A forest of concrete buildings, Osaka is hardly Japan’s prettiest city in the conventional sense. But this brazen city packs more color than most, with eye-catching signs and vivid shopfronts that can be found at nearly every corner. From the bustling streets of Minami to spectacular skyscrapers in Kita, Osaka is a city that definitely isn’t afraid to express itself.
Positioned at the mouth of Yodo River on Osaka Bay, Osaka (大阪) has long been an important port and a center of commerce in Japan. It started as a merchant city, with a large percentage of the population belonging to the respective class. Over the course of the Edo period, the city functioned as the center of rice trading. Thus, it has been known as “the nation’s kitchen”.
Following the Meiji Restoration, Osaka expanded greatly in size and underwent rapid industrialization. It evolved into an economic powerhouse on the island of Honshu, where multinational corporations are headquartered. Even Japan’s first brokerage firm, Nomura Securities, was also founded here in 1925. Today, Osaka is the de-facto capital of the Kansai region and home to the country’s second-largest stock exchange. It still houses electronic giants such as Panasonic and Sharp, though others have moved to Tokyo.
Aside from its role as a financial center, Osaka today is popular for its vibrant nightlife. It has a street food scene that is hearty and down-to-earth. Most notably is the area around Namba station and the retro-style Shinsekai. Further north, the city is known for its modern architecture. It’s Osaka of the 21st century where sky-crappers, high-end boutiques, and trendy restaurants dominate.
Osaka has been known as “the nation’s kitchen”.
1. Minami (Namba)
Clustered around the gigantic Namba Station, Minami (南, “South”), also known as Namba, is one of Osaka’s two major city centers. It is a collection of bustling streets where hundreds of shops, restaurants, and tasty food vendors are located. With endless dining and shopping options, this place is a true heaven for shopaholics and food lovers.
Among these streets, the Dotonbori – which runs parallel to a canal with the same name – is highly popular among visitors. It’s characterized by vibrant color and eye-catching shopfronts. When the night falls, the area is even more fascinating. Countless dazzling neons and mechanized signs are illuminated, leaving everyone in awe.
Located next to Tennoji Zoo in the southern part of the city, Shinsekai (新世界) was Osaka’s “new world”. Despite its bad reputation as the city’s most dangerous area, Shinsekai boasts a unique identity. Many of its low-cost restaurants, shogi, and mahjong clubs, as well as pachinko parlors, are open 24 hours. But they truly come alive when the lights come on at night.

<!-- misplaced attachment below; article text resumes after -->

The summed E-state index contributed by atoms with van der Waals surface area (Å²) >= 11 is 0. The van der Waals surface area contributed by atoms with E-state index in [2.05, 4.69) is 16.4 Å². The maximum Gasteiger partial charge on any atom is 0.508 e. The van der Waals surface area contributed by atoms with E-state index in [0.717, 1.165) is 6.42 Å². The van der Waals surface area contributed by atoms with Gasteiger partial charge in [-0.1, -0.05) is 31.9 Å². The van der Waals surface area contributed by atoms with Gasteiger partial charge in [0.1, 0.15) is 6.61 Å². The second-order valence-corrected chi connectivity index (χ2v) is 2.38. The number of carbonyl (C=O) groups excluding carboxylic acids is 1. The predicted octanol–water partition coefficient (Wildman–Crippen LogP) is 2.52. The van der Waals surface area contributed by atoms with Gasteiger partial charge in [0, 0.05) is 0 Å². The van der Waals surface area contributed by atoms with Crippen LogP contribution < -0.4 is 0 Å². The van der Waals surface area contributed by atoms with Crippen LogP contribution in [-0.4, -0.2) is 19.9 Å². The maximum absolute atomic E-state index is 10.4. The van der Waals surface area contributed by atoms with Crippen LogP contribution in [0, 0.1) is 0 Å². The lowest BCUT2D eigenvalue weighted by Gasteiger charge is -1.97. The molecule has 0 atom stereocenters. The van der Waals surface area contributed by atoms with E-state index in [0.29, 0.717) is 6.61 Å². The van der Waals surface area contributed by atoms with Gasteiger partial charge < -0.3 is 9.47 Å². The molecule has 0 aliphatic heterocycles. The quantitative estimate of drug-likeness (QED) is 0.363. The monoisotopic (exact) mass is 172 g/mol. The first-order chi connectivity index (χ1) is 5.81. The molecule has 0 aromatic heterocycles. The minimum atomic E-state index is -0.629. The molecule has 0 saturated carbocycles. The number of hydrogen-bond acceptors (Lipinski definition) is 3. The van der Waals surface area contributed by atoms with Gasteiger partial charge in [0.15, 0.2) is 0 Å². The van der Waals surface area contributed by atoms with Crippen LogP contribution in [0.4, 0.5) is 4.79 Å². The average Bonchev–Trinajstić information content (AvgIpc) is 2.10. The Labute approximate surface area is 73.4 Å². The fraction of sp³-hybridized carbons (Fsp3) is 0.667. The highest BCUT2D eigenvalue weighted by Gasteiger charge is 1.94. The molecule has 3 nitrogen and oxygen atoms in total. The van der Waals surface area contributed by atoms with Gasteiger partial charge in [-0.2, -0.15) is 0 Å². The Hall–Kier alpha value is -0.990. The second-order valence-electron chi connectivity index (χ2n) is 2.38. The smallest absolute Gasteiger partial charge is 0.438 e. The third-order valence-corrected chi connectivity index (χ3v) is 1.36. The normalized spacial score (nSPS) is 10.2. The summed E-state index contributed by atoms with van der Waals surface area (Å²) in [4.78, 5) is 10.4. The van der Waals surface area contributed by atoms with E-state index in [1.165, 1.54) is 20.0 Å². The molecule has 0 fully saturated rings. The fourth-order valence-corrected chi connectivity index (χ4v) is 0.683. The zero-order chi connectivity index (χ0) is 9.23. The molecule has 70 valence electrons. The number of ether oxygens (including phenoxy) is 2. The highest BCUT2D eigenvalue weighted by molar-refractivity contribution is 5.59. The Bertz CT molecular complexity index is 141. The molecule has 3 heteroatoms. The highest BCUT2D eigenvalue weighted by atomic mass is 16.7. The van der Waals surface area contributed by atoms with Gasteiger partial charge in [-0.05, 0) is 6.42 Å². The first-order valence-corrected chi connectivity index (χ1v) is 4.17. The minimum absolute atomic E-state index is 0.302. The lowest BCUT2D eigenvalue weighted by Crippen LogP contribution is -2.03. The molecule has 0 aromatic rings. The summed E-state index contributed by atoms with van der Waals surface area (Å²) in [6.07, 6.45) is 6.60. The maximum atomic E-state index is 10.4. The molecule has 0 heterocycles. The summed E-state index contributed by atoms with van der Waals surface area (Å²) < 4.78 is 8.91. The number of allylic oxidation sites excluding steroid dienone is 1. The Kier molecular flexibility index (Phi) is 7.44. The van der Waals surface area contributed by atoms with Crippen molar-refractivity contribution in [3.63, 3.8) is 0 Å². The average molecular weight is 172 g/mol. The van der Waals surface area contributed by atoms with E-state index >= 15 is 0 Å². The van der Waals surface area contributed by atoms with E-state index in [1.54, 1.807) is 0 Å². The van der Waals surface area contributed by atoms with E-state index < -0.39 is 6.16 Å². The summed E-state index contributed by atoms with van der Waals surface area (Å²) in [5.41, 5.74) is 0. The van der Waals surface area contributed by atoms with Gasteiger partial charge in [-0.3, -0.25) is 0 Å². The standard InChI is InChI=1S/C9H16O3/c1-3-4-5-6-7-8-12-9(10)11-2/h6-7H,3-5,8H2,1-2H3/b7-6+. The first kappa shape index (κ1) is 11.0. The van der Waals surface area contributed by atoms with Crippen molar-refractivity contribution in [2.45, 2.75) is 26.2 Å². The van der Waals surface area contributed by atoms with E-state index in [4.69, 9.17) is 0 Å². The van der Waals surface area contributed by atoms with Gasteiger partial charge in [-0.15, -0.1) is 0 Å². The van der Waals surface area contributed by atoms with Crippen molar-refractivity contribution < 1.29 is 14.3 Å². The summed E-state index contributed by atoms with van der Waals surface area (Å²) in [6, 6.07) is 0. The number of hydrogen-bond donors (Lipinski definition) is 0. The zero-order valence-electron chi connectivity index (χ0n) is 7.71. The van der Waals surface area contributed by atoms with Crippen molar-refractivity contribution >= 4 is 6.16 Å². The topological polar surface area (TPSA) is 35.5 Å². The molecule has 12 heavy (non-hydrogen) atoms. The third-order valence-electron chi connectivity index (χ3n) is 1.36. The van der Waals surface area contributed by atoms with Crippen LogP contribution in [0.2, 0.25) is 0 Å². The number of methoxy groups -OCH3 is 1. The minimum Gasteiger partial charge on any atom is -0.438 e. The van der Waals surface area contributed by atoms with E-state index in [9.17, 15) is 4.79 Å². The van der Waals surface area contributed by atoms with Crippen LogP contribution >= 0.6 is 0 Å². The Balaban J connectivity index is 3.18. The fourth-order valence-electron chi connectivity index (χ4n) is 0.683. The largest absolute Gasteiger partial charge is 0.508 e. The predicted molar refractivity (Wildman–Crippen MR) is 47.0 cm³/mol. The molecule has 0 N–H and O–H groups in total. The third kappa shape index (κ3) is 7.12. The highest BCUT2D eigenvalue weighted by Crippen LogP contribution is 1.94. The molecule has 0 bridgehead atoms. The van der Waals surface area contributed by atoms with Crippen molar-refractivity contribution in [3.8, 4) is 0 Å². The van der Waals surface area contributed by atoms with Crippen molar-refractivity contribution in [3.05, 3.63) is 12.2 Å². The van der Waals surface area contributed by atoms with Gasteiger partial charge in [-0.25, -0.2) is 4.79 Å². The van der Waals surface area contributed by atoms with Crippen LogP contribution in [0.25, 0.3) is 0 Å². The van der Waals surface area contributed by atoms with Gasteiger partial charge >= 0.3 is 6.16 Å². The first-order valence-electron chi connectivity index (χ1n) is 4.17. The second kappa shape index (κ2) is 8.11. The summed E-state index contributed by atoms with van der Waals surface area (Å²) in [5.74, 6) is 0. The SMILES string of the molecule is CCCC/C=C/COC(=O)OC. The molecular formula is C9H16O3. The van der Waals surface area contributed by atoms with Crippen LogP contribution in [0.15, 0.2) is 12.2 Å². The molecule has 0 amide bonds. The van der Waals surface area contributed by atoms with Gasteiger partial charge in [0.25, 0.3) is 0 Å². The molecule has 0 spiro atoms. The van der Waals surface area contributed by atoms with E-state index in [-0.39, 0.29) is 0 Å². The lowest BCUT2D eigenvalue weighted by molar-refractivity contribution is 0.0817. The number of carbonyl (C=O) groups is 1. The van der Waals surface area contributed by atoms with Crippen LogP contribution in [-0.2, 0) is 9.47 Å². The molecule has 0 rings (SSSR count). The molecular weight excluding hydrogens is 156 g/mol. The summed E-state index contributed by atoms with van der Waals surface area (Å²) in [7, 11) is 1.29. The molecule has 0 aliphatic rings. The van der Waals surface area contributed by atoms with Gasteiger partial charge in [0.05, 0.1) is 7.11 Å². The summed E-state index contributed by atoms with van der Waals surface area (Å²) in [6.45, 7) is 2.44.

Developed in 1912 with New York as a model for its southern half and Paris for its northern half, the district showcased a modern image of Osaka. However, the district was largely abandoned after Japan’s defeat in World War II. Consequently, the once beautiful neighborhood turned into one of Japan’s poorest areas.
Until now, it is still a hotbed for criminal activities, such as smuggling, prostitution, and gang violence. Homeless men, from all over Japan, also head to Shinsekai to escape the stigma of hometown societal shame. Being said that, the area is not off-limits to civilians. Locals and tourists can still wander the streets freely without feeling threatened.
At the district’s center stands the 103-meter high Tsutenkaku Tower (通天閣, “Tower Reaching Heaven”), the nostalgia-evoking symbol of Shinsekai. The current tower is the second to occupy this site. It was rebuilt in 1956 after the original tower which imitates Paris’ Eiffel Tower was destroyed in WWII. Aside from the main observatory at a height of 91 meters, a new open-air deck on top of the main observatory was opened in late 2015.
3. Kita (Umeda)
Modern and sophisticated, Kita district (北, “North”), often referred to as Umeda, is the 21st-century version of Osaka. As a major commercial and business district, Kita is widely known for its high density of tall buildings and skyscrapers. Among them, the shining 173-meter-high Umeda Sky Building seems to be the most spectacular. Additionally, this district offers an abundant selection of shopping, fine dining, entertainment, and nightlife venues.
Similar to Minami, Kita is concentrated around a transportation hub that comprises Umeda and Osaka Station. Over the past years, this area has been undergoing a major rejuvenation. From a large former freight railyard, it has been redeveloped into a new, modern city district. The Osaka Station – once Japan’s gloomiest and most uncomfortable station – also went through a major facelift. Today, it’s one of the country’s most pleasant stations with lavish design and a glass roof high above the trains.
Tips for visiting Osaka
- As a transportation hub, Osaka is well connected to major cities in Japan and across Asia. Its main gateway – the Kansai International Airport – is located 50 kilometres from the city and accessible by JR trains.
- Despite its sheer size, the city of Osaka is covered by a superb public transport system. In fact, you can reach all the above-mentioned area by the Midosuji subway (red line).
- For a short stay, OSAKA Day Pass might be a good choice because it grants unlimited rides on both metro and city buses within one or two days.
- Due to its central location, Osaka is an ideal base to explore destinations within the Kansai region, such as Kyoto, Nara, Himeji and Kōyasan.